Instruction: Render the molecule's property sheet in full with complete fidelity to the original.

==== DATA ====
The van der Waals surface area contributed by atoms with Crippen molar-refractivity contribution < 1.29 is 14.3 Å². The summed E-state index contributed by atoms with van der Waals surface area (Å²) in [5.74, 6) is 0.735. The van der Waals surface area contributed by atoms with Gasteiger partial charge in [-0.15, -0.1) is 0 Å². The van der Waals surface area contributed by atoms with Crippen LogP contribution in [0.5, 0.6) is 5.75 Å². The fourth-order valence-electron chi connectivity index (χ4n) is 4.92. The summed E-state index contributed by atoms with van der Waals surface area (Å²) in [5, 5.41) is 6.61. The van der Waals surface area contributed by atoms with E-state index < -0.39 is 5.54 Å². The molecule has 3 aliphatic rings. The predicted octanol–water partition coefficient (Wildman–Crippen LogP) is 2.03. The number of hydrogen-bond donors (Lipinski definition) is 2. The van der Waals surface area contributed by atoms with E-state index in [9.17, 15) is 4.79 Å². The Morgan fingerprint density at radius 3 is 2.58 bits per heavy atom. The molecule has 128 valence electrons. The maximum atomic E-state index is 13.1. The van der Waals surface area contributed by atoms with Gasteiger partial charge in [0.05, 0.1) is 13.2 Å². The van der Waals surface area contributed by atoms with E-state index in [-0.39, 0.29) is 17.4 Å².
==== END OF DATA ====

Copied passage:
The van der Waals surface area contributed by atoms with Crippen molar-refractivity contribution < 1.29 is 14.3 Å². The summed E-state index contributed by atoms with van der Waals surface area (Å²) in [5.74, 6) is 0.735. The van der Waals surface area contributed by atoms with Gasteiger partial charge in [-0.15, -0.1) is 0 Å². The van der Waals surface area contributed by atoms with Crippen LogP contribution in [0.5, 0.6) is 5.75 Å². The fourth-order valence-electron chi connectivity index (χ4n) is 4.92. The summed E-state index contributed by atoms with van der Waals surface area (Å²) in [5, 5.41) is 6.61. The van der Waals surface area contributed by atoms with E-state index < -0.39 is 5.54 Å². The molecule has 3 aliphatic rings. The predicted octanol–water partition coefficient (Wildman–Crippen LogP) is 2.03. The number of hydrogen-bond donors (Lipinski definition) is 2. The van der Waals surface area contributed by atoms with E-state index in [9.17, 15) is 4.79 Å². The Morgan fingerprint density at radius 3 is 2.58 bits per heavy atom. The molecule has 128 valence electrons. The maximum atomic E-state index is 13.1. The van der Waals surface area contributed by atoms with Gasteiger partial charge in [0.05, 0.1) is 13.2 Å². The van der Waals surface area contributed by atoms with E-state index in [-0.39, 0.29) is 17.4 Å².